This is the last in my 2017 bi-monthly Asian Audient series.
In a series in which I repeatedly failed in my attempts to find useful films from countries other than Japan, China (Hong Kong) and South Korea, it's fitting that I would end with a failure to find the movie from China that I wanted. Make that "movies."
Once I could tell that things were heading toward ending with a Chinese movie in December, I identified two primary candidates for the honor: Edward Yang's 2000 film Yi Yi, which I'd always heard listed among the best of that decade, and Wong Kar-Wai's 1994 film Chungking Express, which has always been a familiar title I thought I should seek out. (I'm mixed on the Wong films I have seen.)
I bet you can guess what happened. Neither film could be scraped up in any format I searched. Not streaming. Not for rental from iTunes. Not from the library. I probably could have bought it from Amazon or something but I don't really believing in buying a movie that I haven't seen, even though I'm sure there are sometimes good reasons to do so.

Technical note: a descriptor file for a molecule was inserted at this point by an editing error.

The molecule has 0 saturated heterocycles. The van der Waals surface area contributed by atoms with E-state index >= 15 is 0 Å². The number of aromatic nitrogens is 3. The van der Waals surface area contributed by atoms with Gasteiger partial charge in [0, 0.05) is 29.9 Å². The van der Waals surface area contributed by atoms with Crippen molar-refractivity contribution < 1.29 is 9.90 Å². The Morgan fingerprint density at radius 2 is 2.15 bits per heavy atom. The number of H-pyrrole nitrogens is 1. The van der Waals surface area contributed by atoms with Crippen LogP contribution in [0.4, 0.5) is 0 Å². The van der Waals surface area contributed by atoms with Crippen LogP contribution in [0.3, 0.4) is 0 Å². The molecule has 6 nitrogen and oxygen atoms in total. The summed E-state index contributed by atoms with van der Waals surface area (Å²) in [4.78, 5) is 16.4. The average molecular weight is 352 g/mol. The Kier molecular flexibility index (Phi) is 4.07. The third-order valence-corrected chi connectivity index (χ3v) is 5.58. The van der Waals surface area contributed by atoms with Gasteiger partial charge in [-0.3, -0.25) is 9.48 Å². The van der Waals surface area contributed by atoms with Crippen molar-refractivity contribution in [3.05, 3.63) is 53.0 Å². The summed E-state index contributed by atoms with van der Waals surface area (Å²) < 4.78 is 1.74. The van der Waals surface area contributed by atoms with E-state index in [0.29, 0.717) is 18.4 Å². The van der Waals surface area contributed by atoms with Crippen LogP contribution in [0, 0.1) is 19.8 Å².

I did ultimately fulfill my desire of ending with a movie of some significance, though. And it ended up being one of my top three films of the whole series.
Andrew Lau and Alan Mak's Infernal Affairs (2002) was of course known to me, as it is to many, as the film that inspired The Departed. (Hence also the play on words in the subject of this post.) Probably because I loved The Departed as much as I did -- it was my #2 of that year -- I never sought out Infernal Affairs, like I did when, say, I loved Vanilla Sky and wanted to see what Abre Los Ojos was all about. I thought there was little chance that I would view it as anything other than an inferior Departed, since it's usually impossible to see a second version of a movie you love and consider its merits independent from that movie. You're always going to like the first thing you loved the best.